A few days ago, I posted a plea for help in a new campaign that I am starting. It was called “Thumbs Up”, and it urged everyone to throw a thumbs up gesture and a smile at anyone seen wearing an oxygen cannula.
This is a campaign, so it will be a continuing phenomenon. You will hear a lot about it, much of it from me, because I truly believe that a simple gesture of good will, which costs you nothing, truly gives a tremendous amount on both ends. If you do it, you will feel better, more generous. If you happen to be the cannula-wearer, it will provide a rare feeling of recognition and approval! What a deal for everyone involved!
Okay. That is all well and good, but what will it accomplish? Why is Uncle Jim so enthusiastic about it? Well, the answer to that requires a little explanation. We all know, or should know, that COPD is the third largest killer in the United States, after Heart Disease and Cancer. We lose one of our community every 4 minutes. Yet, the funding for research for a cure for COPD is the ugly, red-headed stepchild of research funding. I have nothing against patients with HIV or AIDS. I only use them as a example because of the difference in research dollars. For example, in 2012 the amount spent for research per AIDS patient was $2,787. During the same period, the amount spent for research per COPD patient was $4. That seems impossible, but those are the figures.
So, why the difference? AIDS kills relatively few people these days, but the money keeps pouring in. Meanwhile, COPD effects some 30 million people in the U. S., and we are really hurting for research money. Why would that be?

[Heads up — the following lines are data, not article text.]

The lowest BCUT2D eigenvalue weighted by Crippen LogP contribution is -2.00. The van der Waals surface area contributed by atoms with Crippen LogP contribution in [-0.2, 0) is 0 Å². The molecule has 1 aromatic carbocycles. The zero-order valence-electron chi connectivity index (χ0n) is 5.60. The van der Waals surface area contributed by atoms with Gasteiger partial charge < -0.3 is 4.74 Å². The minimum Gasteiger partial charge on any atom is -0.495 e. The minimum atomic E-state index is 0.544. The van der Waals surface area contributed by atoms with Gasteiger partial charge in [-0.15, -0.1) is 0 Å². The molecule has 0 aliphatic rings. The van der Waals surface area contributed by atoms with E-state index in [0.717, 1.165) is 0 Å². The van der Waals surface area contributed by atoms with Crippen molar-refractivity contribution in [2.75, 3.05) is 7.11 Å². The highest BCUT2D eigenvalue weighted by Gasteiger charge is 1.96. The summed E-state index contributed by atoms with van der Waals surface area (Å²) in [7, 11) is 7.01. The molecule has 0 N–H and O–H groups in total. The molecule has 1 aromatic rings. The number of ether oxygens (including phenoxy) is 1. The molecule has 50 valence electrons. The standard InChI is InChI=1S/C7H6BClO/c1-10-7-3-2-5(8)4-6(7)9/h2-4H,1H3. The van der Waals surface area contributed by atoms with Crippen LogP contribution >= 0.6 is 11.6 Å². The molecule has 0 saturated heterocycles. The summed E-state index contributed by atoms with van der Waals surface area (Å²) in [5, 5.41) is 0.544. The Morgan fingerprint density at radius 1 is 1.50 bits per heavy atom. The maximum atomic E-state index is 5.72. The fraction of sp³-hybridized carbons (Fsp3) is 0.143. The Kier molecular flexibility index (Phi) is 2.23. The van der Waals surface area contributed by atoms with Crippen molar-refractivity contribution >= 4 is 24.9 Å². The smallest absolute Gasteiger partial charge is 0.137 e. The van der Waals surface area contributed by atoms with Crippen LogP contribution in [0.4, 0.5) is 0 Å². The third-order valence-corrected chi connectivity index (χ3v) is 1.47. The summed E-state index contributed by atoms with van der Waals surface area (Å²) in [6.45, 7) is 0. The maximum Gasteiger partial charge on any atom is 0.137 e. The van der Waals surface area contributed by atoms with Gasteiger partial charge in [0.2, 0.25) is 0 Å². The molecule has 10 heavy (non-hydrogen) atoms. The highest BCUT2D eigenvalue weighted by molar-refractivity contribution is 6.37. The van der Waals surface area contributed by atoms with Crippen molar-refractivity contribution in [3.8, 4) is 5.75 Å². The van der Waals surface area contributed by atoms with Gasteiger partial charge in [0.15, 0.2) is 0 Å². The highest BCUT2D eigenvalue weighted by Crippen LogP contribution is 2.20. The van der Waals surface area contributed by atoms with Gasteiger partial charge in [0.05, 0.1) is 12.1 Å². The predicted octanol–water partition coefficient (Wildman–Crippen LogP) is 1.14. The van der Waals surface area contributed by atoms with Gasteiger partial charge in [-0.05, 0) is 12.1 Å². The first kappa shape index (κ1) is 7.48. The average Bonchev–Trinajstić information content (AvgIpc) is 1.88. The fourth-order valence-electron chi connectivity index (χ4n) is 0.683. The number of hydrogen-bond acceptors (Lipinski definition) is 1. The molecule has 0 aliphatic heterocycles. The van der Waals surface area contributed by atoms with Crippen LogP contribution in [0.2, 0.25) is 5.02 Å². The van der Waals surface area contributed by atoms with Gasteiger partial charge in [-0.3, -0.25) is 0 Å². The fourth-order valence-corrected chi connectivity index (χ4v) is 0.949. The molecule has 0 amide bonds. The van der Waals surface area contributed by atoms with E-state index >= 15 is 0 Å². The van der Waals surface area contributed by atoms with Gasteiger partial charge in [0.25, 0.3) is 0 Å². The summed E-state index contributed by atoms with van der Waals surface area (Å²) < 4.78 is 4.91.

In talking to people who were around during the first years of AIDS, the consensus is that the advocates for AIDS research were highly visible! They were out there and they were loud! They held rallies and they marched in parades, and the general public and the people who make laws could not help but notice! It was considered to be a serious epidemic, and Congress and state legislators threw money at it. Celebrities of all kinds got behind the cause, and Tom Hanks starred in “Philadelphia”, a wonderful movie about a dying AIDS patient. The responses, the support, the noise was overwhelming.
So, what are we doing? We are refusing to wear our cannulas where anyone can see us. We are staying home rather than exerting ourselves to gather our O2 equipment and going out to live our lives. We are bearing the self-imposed shame and blame because we smoked years ago. We are sitting around feeling sorry for ourselves, instead of working the rest of our bodies to stay strong. We are doing everything we can to avoid drawing attention to ourselves.
All of this helps to explain why I have taken up the “Thumbs Up” campaign. It isn’t parades and rallies and movies, but maybe the friendly gesture will be a start toward convincing COPD patients that being seen out in the world wearing a cannula is not nearly the worst thing in the world. The Thumbs Up might just start a conversation.
We could certainly use one….